1. Agricultural Management
Crop rotation to be practised on a plot of land annually to control the pest's food supply, so as to terminate the great increase in a pest over the years. This is especially effective in controlling root nematodes (roundworms that live in the soil and feed on the roots) and other pests that do not have the ability to migrate appreciable distances.
Biodiversity provides stability. When a pest outbreak occurs, monoculture is most conducive to its rapid multiplication and spread. Other natural controls, even if present, may be overwhelmed by the avalanche of spreading pests. On the other hand, the spread of a pest outbreak and other natural controls may prove to be effective only if there is a mixture of crop species, some of which are not vulnerable to the attack. One approach that works effectively in the British Isles is to intersperse cultivated with uncultivated strips that are not treated with pesticides. Natural enemies of pests are maintained in the uncultivated strips.
2. Usage of physical barriers to impede pest attack
Leafhoppers, which are significant worldwide pests of cotton, soybeans, clover, alfalfa, beans and potatoes, can only damage plants with relatively smooth leaves. Thus, by cultivating some plants with hooked hairs on the leaf surfaces, will reduce the damage incurred by the leafhoppers, since these hooked hairs tend to trap and hold immature leafhoppers until they die. Similarly, the glandular hairs of plants that exude a sticky substance fatally entrap the alfalfa weevil larvae.
3. Introduction of natural enemies to control pest population
Scale insects that are potentially devastating to citrus crops have been successfully controlled by vedalia beetles (ladybirds), which feed on them.
Parasitic wasps used caterpillars as the hosts for their life cycles. The parasitic wasp deposits its eggs in a gypsy moth larva. The braconid wasp lays its eggs on the tomato hornworm, which is the larva of the sphinx moth. The wasp larvae feed on the caterpillar, and shortly before the caterpillar dies, they emerge and form cocoons.
Mealy bugs in Africa are controlled by a parasitic wasp that seeks out mealy bugs, paralyses them with a sting, and deposits eggs at hatch in the mealy bugs and eat their ways through the insects.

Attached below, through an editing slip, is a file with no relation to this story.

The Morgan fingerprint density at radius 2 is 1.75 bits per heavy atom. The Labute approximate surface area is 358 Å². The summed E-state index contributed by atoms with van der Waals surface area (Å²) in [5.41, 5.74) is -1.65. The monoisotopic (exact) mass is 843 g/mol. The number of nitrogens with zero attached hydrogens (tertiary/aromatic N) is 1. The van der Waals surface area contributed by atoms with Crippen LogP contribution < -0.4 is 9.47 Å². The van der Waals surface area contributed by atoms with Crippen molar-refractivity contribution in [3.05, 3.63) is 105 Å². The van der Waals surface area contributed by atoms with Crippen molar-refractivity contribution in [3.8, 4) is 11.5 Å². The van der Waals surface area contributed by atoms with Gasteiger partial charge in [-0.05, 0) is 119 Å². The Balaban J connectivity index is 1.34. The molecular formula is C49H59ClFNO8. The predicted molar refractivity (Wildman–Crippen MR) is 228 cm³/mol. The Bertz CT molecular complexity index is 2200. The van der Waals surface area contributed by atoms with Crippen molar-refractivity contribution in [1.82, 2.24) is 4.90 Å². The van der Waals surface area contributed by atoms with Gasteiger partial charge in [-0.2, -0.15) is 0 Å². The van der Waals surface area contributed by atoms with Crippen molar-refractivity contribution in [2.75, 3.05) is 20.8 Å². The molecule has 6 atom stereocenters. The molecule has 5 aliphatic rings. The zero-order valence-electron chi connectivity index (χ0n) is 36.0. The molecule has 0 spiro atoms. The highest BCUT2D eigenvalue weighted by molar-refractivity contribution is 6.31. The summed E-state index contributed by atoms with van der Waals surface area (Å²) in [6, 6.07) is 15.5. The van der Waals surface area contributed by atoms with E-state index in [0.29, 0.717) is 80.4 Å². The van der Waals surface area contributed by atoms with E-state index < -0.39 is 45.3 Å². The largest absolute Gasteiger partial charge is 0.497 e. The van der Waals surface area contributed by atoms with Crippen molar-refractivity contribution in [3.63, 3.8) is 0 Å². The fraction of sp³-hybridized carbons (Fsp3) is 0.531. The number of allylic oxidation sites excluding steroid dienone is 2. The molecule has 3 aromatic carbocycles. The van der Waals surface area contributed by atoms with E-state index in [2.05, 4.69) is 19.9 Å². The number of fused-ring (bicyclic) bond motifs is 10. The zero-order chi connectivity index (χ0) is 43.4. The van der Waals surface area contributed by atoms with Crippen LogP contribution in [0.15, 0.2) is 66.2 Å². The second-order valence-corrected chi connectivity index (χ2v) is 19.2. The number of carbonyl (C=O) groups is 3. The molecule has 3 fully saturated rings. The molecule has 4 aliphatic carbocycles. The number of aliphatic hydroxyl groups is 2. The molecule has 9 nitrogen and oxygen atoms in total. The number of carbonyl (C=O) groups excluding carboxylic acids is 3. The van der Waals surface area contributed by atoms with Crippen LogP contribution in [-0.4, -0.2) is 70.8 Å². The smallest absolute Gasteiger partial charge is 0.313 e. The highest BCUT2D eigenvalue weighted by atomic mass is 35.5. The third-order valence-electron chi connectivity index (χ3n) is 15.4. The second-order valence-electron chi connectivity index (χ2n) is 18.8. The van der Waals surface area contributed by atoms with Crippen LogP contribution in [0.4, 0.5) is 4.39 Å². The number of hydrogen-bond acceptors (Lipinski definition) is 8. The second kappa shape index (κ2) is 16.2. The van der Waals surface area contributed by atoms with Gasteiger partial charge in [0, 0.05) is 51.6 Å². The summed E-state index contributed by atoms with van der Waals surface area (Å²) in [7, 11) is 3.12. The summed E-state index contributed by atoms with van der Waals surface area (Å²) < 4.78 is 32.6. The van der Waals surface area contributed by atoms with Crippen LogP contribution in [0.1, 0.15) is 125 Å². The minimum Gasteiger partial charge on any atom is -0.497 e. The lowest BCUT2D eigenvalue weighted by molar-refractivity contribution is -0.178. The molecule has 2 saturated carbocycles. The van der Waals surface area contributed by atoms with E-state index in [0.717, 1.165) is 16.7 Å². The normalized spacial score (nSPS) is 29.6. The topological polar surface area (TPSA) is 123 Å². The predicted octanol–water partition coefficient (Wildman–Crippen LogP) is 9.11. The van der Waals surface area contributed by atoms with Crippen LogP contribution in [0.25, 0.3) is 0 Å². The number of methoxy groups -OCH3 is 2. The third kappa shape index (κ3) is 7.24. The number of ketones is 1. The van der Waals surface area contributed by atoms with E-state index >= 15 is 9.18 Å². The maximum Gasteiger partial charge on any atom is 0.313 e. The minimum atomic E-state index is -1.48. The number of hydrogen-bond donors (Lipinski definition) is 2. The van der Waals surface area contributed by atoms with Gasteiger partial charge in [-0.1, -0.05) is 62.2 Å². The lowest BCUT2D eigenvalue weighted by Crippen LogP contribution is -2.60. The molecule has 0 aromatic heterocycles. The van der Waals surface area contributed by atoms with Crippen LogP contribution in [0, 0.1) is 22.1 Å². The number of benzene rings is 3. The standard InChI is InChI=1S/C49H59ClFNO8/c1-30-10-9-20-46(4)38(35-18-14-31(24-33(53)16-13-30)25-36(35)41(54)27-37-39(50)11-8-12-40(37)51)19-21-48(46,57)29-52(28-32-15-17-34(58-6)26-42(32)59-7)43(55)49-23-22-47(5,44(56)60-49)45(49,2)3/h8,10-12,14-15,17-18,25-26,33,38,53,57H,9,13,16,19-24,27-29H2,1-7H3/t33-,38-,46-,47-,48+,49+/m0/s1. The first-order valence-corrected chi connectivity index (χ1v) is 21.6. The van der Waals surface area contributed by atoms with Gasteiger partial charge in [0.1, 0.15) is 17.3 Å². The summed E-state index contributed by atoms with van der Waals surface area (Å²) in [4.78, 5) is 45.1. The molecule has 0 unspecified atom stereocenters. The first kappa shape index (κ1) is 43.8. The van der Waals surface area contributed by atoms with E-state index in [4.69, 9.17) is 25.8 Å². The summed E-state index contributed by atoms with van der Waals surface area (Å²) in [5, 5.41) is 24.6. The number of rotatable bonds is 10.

Japanese beetles are controlled by the bacterium, Bacillus thuringiensis, which produces toxic crystals when soil containing the bacterium is ingested by the larvae.
Rabbits in Australia are controlled by an infectious virus
4. Create better quality crops by cross-breeding the true-breeding crops with desirable qualities
Since the genes coding for the desirable qualities, such as taste and smell, are originally found in the species, thus the cross-breeding between two true-breeding crops will produce the desirable offspring that contains the genes for these qualities without any artificial alterations that might cause harm to the biological systems in future.
5. Surround GM crops with inert vegetation
- Since the pollen of the GM crops is the potential cause of genetic
pollution and the possible evolution of a super weed, thus surrounding the
GM crops with other plants that do not cross pollinate with them will reduce
the chance of the altered genes of the pollen to be expressed in their wild
cousins, as pollen grains of some crops cannot travel far due to their
- However, this technique can only be used for corns and potatoes that have
pollens that may spread over a distance of 1km. For Canola, its pollen can
travel over a large distance of 8km, thus reducing the effectiveness of this
technique to less than 10%.
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